…because it gives you the chance to love and to work and to play and to look up at the stars; to be satisfied with your possessions; to despise nothing in the world except falsehood and meanness, and to fear nothing except cowardice; to be governed by your admirations rather than by your disgusts; to covet nothing that is your neighbor’s except his kindness of heart and gentleness of manners; to think seldom of your enemies, often of your friends, and every day of Christ – to spend as much time as you can, with body and with spirit, in God’s out of doors, these are the little guideposts on the footpath to peace.
-Henry Van Dyke
“Books are the quietest and most constant of friends; they are the most accessible and wisest of counselors, and the most patient of teachers.”
― Charles William Eliot
You are cordially invited to…
The Storyformed Child Conference :: April 12, 2014 :: Sterling, Massachusetts
Hello friends, I am delighted to announce the very first Storyformed conference, the first event I am launching as part of my new venture at storyformed.com. For years now, I have wanted to hold a conference on the topic of story; its power, its spiritual significance, and how parents can use it to deeply shape the lives of their children. This conference is the answer to that hope, a day long event in which I will deeply explore the power of great books, the need for beauty, and the vital importance of imagination in the life of a child. Speaking from my own experience as a child deeply formed by story, and my study of children’s literature and imagination at Oxford, I truly hope to inspire those who come to a love for story, to an understanding of its soul-forming power, and to a vision of how to create a storyformed home. I’ll have new talks, special workshop sessions, and a conference workbook designed to help parents plan for the storyformed life. I hope to leave those who attend with a deep understanding of the power story has to shape, equip, and kindle heroism in the hearts of children.
My dear friend Stephanie is hosting this conference at a local church, and ensuring that it will be a delightful first event. A lovely lunch will be catered (you have three choices at registration), and resources will be available at the conference. My goal is to make this a day to nourish your soul, kindle your own imagination, and immerse you in the beauty of great books.
But register soon! Register by March 8th to receive the limited, special offer of a copy of my new book as part of your registration!
Caught Up In A Story: Fostering a Storyformed Life of Great Books and Imagination With Your Children is my soon-to-be-published book exploring the power of story and helping parents know how to use that power to shape the hearts of their children. Complete with booklists and short reviews, personal stories, and ideas for bringing literature into the home, this book will companion and encourage parents ready to live the storyformed life with their children. The book will be available at the conference, but early registrants will receive a copy free with their registration.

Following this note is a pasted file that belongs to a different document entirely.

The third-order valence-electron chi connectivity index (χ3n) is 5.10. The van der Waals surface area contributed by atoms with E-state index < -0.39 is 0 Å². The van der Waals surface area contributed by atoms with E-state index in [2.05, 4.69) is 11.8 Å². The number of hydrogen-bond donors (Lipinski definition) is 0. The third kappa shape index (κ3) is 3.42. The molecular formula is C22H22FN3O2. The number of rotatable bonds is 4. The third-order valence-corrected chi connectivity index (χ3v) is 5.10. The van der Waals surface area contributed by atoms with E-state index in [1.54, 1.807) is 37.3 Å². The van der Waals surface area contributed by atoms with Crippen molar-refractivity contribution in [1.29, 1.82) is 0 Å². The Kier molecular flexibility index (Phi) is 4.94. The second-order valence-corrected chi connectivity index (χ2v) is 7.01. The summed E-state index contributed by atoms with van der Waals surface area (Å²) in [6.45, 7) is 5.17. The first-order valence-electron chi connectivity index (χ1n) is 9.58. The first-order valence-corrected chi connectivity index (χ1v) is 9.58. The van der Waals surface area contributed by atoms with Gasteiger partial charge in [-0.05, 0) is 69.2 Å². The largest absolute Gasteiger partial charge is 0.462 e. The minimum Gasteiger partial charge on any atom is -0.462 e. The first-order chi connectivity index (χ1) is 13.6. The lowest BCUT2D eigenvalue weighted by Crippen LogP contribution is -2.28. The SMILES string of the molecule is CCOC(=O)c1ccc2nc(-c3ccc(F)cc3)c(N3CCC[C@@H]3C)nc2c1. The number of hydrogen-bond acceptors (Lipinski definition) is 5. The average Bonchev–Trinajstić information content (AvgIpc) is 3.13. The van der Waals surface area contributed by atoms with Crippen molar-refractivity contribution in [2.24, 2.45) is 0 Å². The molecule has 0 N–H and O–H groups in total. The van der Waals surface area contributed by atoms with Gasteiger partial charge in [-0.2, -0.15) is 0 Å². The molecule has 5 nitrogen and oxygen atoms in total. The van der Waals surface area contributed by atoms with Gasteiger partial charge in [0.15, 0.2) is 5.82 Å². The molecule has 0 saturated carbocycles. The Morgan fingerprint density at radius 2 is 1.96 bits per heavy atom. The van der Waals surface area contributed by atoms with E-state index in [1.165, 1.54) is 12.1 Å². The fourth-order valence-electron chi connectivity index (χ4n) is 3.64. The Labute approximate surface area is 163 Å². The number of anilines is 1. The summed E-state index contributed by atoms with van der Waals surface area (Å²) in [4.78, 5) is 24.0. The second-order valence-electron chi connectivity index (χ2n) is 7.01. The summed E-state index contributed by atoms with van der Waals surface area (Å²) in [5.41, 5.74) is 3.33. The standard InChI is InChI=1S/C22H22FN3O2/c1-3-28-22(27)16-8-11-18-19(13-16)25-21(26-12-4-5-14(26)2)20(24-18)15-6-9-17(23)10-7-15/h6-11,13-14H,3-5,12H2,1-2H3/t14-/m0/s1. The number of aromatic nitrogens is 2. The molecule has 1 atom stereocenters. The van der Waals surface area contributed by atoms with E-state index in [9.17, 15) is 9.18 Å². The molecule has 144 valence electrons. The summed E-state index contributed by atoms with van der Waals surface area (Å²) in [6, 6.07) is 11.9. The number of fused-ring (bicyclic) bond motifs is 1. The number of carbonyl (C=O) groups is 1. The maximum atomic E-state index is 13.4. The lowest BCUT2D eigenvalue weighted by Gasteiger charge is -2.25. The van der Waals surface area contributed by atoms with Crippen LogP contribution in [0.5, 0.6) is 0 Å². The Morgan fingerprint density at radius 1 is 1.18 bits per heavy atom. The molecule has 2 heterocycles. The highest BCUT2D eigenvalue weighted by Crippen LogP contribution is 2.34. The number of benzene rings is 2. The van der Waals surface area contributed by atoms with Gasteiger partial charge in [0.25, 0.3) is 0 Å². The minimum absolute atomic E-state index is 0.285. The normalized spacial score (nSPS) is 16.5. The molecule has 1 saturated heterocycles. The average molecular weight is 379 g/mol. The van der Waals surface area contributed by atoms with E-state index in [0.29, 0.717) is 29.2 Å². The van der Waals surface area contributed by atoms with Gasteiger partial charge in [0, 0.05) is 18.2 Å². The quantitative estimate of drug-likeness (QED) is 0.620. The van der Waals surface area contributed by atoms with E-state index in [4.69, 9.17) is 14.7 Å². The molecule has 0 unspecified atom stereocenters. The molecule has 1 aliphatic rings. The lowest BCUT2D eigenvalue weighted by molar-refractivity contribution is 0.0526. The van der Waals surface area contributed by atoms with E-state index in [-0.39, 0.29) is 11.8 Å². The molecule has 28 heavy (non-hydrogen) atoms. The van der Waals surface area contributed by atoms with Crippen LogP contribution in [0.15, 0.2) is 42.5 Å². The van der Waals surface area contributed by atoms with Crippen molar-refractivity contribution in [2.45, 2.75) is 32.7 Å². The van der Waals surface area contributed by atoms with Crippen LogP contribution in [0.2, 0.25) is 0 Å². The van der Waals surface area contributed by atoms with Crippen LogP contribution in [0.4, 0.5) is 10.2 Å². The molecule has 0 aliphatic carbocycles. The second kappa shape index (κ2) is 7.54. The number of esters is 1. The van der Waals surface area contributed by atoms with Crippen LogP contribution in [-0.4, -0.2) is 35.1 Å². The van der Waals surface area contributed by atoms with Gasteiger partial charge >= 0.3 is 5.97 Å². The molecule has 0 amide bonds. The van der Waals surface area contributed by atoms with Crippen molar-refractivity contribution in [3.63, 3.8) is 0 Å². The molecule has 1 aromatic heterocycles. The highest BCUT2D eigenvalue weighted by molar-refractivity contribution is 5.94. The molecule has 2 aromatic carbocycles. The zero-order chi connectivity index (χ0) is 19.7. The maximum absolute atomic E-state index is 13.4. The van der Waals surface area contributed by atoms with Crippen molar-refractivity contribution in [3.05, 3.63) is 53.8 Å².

You can go directly to The Storyformed Child conference website, or click here to register. The website offers an abundance of answers to any questions you might have about the particulars of the event.
I am delighted beyond words to have the opportunity to finally give a full conference on a topic so dear to my heart. I hope this will be the first of many, but I invite you to take part in this very special first event.
So please, spread the word every way you can and let any of your friends in the North East know about this special event! I hope very much to see you there.
I write this from 35,000 feet up in the free blue air. A grey quilt of clouds obscures the earth below, but sometimes the cloud down frays and the earth winks up, a brown, wry face patterned with laughter lines and the rutted gullies of old tears. I never get tired of having the window seat on an airplane. My awe at technology is usually spoiled by my suspicion that it might be ruining my imagination, but I still have a tiny girl’s wonder at the fact that we humans can fly. Airplanes feel a little like magic to me. I could sit here, nose pressed against my window, reveling in my rare, eagle’s eye view for hours.
At the moment though, I’m also just glad to be sitting. I can feel the dark circles under my eyes. For the third time in four weeks, I have gotten up far too early to lug a half dozen suitcases and crates to various airplane counters. I have packed and unpacked, washed (and, well, “unwashed”) more loads of laundry in the past months than I care to mention, changed time zones, chased rental car shuttles, and stumbled up, hair awry and eyes slightly wild to quite a few hotel desks. I have a bag of cherry tomatoes in the bottom of my bag, because I couldn’t stand to throw out good produce one more time, but they sit next to a bar of chocolate because travel season wrecks my healthy intentions. My carryon is stuffed with the speech I haven’t yet gotten by heart, the insurance papers I haven’t figured out, and the manuscript I still haven’t edited though the deadline is this weekend. In order even to write this, I must ignore the ten, urgent, unanswered emails sitting on the next tab over.
I tell you all this because in this rare moment of (literally) suspended calm, I find myself contemplating the worth of doing hard things.
Everything in my life of late seems hard. Conference season is hard. It comes as a mix of marathon, disaster, and holiday. Writing is hard. My brain at the end of a working day feels like a mental sponge squeezed dry of every word, and my heart rate spikes at thought of all the work I have yet to do. Integrity is hard. To write about beauty is one thing, to make it amidst exhaustion and laundry with nerves frayed and tongue sharp is harder. Health is hard. To eat good food, to walk long miles, to seek out natural instead of processed food takes time, and thought, and a mighty dose of discipline. (Especially amidst travel.) Even loving God is hard. Turning my mind away from the many lists of things I need to do, the countless desires, the endless distractions in order to sit with my Bible and listen, listen to his whisper in the silence is one of the most difficult habits I have ever undertaken.